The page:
Imperial College/Courses/Spring2008/Synthetic Biology/Team 5
This page may be used to host the write-up of a mini-iGEM project being undertaken by Team 5 of the Imperial College London Synthetic Biology course 2008 - the project being to academically investigate a theoretical iGEM proposal and present it to a mock 'funding committee'.
If this is not allowed/isn't acceptable, please email me at taa104 at ic.ac.uk and I'll find somewhere else to host this!
Our proposal for an iGEM project was originally based on an interface between electrical and biological systems. It has since evolved to be an attempt to construct a bio-implant - a synthetic gland, as it were - that can administer drugs, release hormones or perform other functions when triggered to do so by an external stimulus. Instead of an electrical stimulus we have opted to utilise an optical fiber implanted through the skin to transmit light pulses to the bio-implant and trigger expression of a target molecule. We have extended our criteria to include an 'on' signal and an 'off' signal, each encoded by different wavelengths and controlled by the duration of the pulse.
The Sensor Array
Blue light inhibits - BLUF
Red light activates -
Applications for this system are near limitless, as the gene that is transcribed upon activation by light is interchangeable. Specifically, one might imagine release of a hormone could be triggered in hormone replacement therapies, or insulin could be produced in diabetics with the system replacing the need for injections (dosage variable with duration of light pulse)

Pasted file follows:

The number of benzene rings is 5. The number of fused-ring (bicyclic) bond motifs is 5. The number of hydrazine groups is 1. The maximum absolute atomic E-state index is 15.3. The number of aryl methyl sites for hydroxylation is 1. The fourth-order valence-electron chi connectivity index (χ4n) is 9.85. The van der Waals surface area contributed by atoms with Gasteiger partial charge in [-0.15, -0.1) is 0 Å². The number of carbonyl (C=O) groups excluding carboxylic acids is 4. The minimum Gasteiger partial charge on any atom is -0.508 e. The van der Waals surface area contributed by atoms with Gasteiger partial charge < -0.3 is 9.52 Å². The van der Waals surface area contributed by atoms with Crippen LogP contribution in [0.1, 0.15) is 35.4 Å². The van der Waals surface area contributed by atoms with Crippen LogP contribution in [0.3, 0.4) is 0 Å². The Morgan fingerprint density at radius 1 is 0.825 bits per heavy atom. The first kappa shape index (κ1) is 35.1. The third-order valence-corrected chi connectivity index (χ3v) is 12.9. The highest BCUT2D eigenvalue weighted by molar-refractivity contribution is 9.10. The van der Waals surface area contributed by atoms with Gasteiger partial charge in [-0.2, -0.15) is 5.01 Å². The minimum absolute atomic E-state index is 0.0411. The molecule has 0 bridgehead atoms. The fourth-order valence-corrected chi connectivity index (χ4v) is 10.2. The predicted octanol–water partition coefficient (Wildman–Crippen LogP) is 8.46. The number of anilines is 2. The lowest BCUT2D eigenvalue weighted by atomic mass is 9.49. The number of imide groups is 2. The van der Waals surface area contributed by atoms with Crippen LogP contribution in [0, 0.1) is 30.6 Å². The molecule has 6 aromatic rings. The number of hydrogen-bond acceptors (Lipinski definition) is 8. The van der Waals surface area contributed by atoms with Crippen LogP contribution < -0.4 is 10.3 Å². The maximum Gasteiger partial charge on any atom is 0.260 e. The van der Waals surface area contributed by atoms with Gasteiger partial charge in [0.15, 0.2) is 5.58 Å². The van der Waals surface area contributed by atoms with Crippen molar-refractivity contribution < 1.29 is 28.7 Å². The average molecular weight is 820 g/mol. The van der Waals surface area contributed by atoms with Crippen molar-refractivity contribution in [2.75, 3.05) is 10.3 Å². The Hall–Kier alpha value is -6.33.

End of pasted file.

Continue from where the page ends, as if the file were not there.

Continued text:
While in testing, however, we need an easily-detectable reporter. GFP as a candidate was swiftly dismissed, as using a fluorescent protein to report on the activity of light-sensitive bacteria would undoubtedly lead to interference and skewed results! Antibiotic expression in concert with antibiotic resistance could be relevant as antibiotic-producing bacteria may be a useful bio-implant and would also be an accurate reporter - the complexity of this system may impose on our timetable, however, so we have decided ultimately to use the well-characterised lacZ reporter construct. In this system, bacteria that produce the protein exhibit a blue colouration as opposed to a standard white colour for negative results.
Thus if we tack on a lacZ reporter to the construct the system could be tested using plated cells exposed to light patterns and examined later for distribution of blue colonies vs. white ones.
There is already a lacZ reporter in the MIT registry; part BBa_E0033. This part is a section of the lacZ gene (the lacZ-alpha fragment) such that, when cultured with N-terminal deletion mutants of lacZ, enzyme activity is restored and plates can be assayed by eye. This is standard for the lacZ reporter construct as it saves a large number of valuable base pairs. As it currently stands, however, this part is missing an in-frame stop codon (as verified by sequencing of the physical part) and so may be non-functional.